My niece though her giant dog was a half human and of course it should be inside her rental house. all the plaster had to be replaced in the living room when she moved out of her rental house because the dog not only urinated against some walls but chewed the plaster off one wall when everyone was at work 

 

Why should landlords be forced to have animals in THEIR houses? Why? 

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We had renters abandon a dying cat in a kitchen closet, another abandon a dying dog in a back bedroom (necessitating replacing the entire floor), a renter who had a litter of puppies on the living room carpet, and one who kept chickens in the basement! We're a bit touchy about animals. One of my dd's had a dog who chewed through the sheetrock (she had paid a large dog deposit) and she paid a pretty penny to fix the wall. I don't understand the stance that landlords should be REQUIRED to take pets! But I was informed today that I was an idiot that just didn't see things "fairly". 

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Why should landlords be forced to have animals in THEIR houses? Why? 

 

Well, you're not forced to rent out your house in the first place.

16 minutes ago, klmama said:

Extra pet deposit and extra monthly pet fee are both standard where I live.  Children do cause wear and tear,  but they rarely damage walls and flooring so badly they need to be completely replaced, as sometimes happens with cats and dogs who mark territory or relieve themselves inside.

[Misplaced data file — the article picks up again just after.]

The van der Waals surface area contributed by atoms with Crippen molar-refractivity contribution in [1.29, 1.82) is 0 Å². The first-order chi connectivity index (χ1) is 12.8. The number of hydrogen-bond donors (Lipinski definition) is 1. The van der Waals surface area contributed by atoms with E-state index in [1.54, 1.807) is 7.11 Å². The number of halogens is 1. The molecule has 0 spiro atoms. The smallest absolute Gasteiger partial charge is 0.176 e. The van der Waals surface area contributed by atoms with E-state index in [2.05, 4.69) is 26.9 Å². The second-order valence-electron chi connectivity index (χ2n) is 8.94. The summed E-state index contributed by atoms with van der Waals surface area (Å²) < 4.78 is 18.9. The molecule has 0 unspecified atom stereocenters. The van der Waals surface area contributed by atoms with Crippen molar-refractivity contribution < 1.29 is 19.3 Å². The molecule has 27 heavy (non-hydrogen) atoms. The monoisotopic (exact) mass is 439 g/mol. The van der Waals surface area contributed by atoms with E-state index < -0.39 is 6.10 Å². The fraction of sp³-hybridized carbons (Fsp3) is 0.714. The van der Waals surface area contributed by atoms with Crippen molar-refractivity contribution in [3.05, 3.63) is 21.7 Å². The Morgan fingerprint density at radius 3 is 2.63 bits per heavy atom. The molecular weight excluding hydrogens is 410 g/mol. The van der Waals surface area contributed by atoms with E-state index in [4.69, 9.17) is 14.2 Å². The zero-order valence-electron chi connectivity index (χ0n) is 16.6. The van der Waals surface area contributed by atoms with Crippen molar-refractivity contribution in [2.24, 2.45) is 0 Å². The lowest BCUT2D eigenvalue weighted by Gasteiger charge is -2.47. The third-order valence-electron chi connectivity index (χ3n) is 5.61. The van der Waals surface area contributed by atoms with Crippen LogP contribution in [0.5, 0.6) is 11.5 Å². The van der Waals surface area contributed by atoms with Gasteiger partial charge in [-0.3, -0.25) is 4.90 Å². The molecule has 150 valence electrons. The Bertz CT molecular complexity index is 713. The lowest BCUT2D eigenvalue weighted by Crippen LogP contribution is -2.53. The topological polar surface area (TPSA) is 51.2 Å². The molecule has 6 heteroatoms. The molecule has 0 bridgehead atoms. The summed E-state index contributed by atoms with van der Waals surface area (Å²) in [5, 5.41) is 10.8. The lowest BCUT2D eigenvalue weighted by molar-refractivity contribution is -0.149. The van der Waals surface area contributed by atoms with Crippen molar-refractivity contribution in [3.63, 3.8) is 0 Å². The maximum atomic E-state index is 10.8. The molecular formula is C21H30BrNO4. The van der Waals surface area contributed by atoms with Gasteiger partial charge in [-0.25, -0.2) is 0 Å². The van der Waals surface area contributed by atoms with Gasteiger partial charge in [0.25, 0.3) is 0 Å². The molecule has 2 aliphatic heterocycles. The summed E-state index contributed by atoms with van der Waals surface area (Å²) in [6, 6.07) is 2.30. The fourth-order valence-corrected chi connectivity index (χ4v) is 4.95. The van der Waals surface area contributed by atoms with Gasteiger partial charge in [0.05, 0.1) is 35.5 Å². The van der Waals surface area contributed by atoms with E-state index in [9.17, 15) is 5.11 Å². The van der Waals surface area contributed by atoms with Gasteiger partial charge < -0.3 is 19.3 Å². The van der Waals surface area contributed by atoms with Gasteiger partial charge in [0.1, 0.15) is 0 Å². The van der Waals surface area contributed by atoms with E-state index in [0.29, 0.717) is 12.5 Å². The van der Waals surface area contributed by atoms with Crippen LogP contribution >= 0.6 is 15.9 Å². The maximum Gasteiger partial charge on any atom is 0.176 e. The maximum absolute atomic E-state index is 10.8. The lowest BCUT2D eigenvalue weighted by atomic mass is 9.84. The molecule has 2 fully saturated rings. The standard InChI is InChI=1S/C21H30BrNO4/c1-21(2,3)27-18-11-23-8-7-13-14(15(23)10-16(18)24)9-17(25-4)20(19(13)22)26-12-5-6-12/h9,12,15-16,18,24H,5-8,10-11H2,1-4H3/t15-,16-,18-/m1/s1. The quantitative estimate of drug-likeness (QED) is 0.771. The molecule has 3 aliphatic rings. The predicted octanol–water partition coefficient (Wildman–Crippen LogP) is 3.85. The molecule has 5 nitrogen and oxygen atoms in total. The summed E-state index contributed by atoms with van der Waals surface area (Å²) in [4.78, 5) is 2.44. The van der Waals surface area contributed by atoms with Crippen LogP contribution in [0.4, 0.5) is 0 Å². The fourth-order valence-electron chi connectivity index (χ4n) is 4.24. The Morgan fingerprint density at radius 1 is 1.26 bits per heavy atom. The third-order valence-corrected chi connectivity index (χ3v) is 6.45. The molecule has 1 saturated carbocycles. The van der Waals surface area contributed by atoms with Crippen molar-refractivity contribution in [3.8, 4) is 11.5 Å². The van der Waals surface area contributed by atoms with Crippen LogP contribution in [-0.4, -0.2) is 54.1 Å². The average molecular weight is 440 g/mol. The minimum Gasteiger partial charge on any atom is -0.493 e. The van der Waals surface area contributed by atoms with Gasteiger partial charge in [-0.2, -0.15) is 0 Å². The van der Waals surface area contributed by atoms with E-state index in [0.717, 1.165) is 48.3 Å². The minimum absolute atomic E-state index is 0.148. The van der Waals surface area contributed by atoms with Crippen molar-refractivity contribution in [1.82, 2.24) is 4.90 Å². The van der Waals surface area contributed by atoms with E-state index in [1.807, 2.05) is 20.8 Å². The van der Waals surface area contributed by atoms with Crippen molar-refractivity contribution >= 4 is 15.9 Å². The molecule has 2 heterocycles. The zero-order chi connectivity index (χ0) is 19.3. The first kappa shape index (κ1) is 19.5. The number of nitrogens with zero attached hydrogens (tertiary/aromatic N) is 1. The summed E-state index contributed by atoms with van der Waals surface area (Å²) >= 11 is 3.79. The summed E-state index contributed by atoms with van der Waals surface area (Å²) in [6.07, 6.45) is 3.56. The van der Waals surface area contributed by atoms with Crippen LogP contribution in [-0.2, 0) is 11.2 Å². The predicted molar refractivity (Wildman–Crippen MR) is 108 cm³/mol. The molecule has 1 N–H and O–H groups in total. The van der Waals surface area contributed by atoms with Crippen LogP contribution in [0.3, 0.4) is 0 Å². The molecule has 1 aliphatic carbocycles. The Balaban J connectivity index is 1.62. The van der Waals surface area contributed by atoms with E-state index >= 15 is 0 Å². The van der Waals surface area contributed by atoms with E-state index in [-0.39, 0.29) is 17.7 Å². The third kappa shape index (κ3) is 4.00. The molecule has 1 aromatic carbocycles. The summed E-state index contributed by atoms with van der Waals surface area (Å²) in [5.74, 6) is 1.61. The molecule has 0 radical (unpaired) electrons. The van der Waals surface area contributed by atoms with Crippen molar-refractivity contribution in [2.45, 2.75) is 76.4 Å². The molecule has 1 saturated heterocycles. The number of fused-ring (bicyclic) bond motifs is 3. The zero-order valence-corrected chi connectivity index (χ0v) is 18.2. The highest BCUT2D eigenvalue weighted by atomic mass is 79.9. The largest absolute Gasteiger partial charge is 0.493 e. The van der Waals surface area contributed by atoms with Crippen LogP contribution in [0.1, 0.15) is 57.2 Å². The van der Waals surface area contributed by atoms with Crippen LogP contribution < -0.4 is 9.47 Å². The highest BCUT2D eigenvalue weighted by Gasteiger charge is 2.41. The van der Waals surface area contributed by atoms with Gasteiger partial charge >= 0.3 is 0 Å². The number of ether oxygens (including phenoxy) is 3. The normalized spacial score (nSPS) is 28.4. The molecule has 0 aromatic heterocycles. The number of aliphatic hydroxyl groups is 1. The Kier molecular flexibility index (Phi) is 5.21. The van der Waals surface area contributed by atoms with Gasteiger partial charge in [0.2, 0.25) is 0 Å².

And that I can fully get behind.

(I'd perhaps feel a bit less strongly about this issue than I apparently do - things I never knew about myself! - if cities in the US weren't so widely going through an affordability crisis. When you're paying through the nose to rent a place an hour away from everybody's work and school, you should have some rights of your own.)

As for "legitimate service animals", the government doesn't regulate that and the ADA doesn't allow you to check for "legitimacy" either, which is just as well because there are very, very few accrediting organizations for any service animals, no matter the disability.

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the landlord OWNS the property.  they are the one who has worked and saved hard to BUY the property. They are the one who has to do the maintenance between tennents to make the property  rent-able.

 

 

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if there were less pets in the world there would be a heck of a lot less resources needing to be used.

 it is not essential to life to have a pet.  if you cannot afford to have your own place or have a pet friendly rental then you don't need a pet. just as simple as that.

Edited by Melissa in Australia
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4 minutes ago, Tanaqui said:

 

Well, you're not forced to rent out your house in the first place.

 

(I'd perhaps feel a bit less strongly about this issue than I apparently do - things I never knew about myself! - if cities in the US weren't so widely going through an affordability crisis. When you're paying through the nose to rent a place an hour away from everybody's work and school, you should have some rights of your own.)